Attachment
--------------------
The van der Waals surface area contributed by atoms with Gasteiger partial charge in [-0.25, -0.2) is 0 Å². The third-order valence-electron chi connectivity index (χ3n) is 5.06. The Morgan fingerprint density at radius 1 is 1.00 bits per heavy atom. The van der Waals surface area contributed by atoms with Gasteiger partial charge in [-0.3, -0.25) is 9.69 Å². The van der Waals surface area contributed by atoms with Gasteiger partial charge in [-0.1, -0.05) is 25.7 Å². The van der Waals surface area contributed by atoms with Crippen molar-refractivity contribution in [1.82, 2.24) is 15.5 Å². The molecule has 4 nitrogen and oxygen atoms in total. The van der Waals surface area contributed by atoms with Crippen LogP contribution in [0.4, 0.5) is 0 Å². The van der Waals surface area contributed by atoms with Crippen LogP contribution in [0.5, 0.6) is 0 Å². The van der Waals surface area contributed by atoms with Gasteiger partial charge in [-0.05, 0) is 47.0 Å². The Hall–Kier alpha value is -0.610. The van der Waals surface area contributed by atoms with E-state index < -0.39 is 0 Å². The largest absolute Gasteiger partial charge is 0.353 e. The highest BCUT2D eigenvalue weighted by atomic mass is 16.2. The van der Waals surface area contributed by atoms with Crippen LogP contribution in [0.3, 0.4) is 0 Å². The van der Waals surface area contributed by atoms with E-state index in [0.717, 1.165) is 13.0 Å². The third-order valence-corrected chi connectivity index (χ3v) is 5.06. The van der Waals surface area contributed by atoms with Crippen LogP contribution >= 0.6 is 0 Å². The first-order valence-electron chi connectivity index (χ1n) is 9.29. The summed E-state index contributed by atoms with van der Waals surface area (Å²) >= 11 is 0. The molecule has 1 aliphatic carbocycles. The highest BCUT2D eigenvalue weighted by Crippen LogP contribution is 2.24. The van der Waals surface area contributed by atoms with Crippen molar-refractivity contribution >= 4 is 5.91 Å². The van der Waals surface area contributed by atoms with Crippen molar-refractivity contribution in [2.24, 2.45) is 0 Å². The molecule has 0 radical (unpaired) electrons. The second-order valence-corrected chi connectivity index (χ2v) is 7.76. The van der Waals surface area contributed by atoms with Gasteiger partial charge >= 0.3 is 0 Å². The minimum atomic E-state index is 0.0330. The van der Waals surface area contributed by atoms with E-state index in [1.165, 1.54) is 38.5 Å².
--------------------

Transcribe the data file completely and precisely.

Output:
The van der Waals surface area contributed by atoms with Gasteiger partial charge in [-0.25, -0.2) is 0 Å². The third-order valence-electron chi connectivity index (χ3n) is 5.06. The Morgan fingerprint density at radius 1 is 1.00 bits per heavy atom. The van der Waals surface area contributed by atoms with Gasteiger partial charge in [-0.3, -0.25) is 9.69 Å². The van der Waals surface area contributed by atoms with Gasteiger partial charge in [-0.1, -0.05) is 25.7 Å². The van der Waals surface area contributed by atoms with Crippen molar-refractivity contribution in [1.82, 2.24) is 15.5 Å². The molecule has 4 nitrogen and oxygen atoms in total. The van der Waals surface area contributed by atoms with Crippen LogP contribution in [0.4, 0.5) is 0 Å². The van der Waals surface area contributed by atoms with Crippen LogP contribution in [0.5, 0.6) is 0 Å². The van der Waals surface area contributed by atoms with Gasteiger partial charge in [-0.05, 0) is 47.0 Å². The Hall–Kier alpha value is -0.610. The van der Waals surface area contributed by atoms with E-state index < -0.39 is 0 Å². The largest absolute Gasteiger partial charge is 0.353 e. The highest BCUT2D eigenvalue weighted by atomic mass is 16.2. The van der Waals surface area contributed by atoms with Crippen LogP contribution in [0.3, 0.4) is 0 Å². The van der Waals surface area contributed by atoms with E-state index in [0.717, 1.165) is 13.0 Å². The third-order valence-corrected chi connectivity index (χ3v) is 5.06. The van der Waals surface area contributed by atoms with Crippen LogP contribution >= 0.6 is 0 Å². The first-order valence-electron chi connectivity index (χ1n) is 9.29. The summed E-state index contributed by atoms with van der Waals surface area (Å²) >= 11 is 0. The molecule has 1 aliphatic carbocycles. The highest BCUT2D eigenvalue weighted by Crippen LogP contribution is 2.24. The van der Waals surface area contributed by atoms with Crippen molar-refractivity contribution >= 4 is 5.91 Å². The van der Waals surface area contributed by atoms with Crippen molar-refractivity contribution in [2.24, 2.45) is 0 Å². The molecule has 0 radical (unpaired) electrons. The second-order valence-corrected chi connectivity index (χ2v) is 7.76. The van der Waals surface area contributed by atoms with Gasteiger partial charge >= 0.3 is 0 Å². The minimum atomic E-state index is 0.0330. The van der Waals surface area contributed by atoms with E-state index in [1.165, 1.54) is 38.5 Å².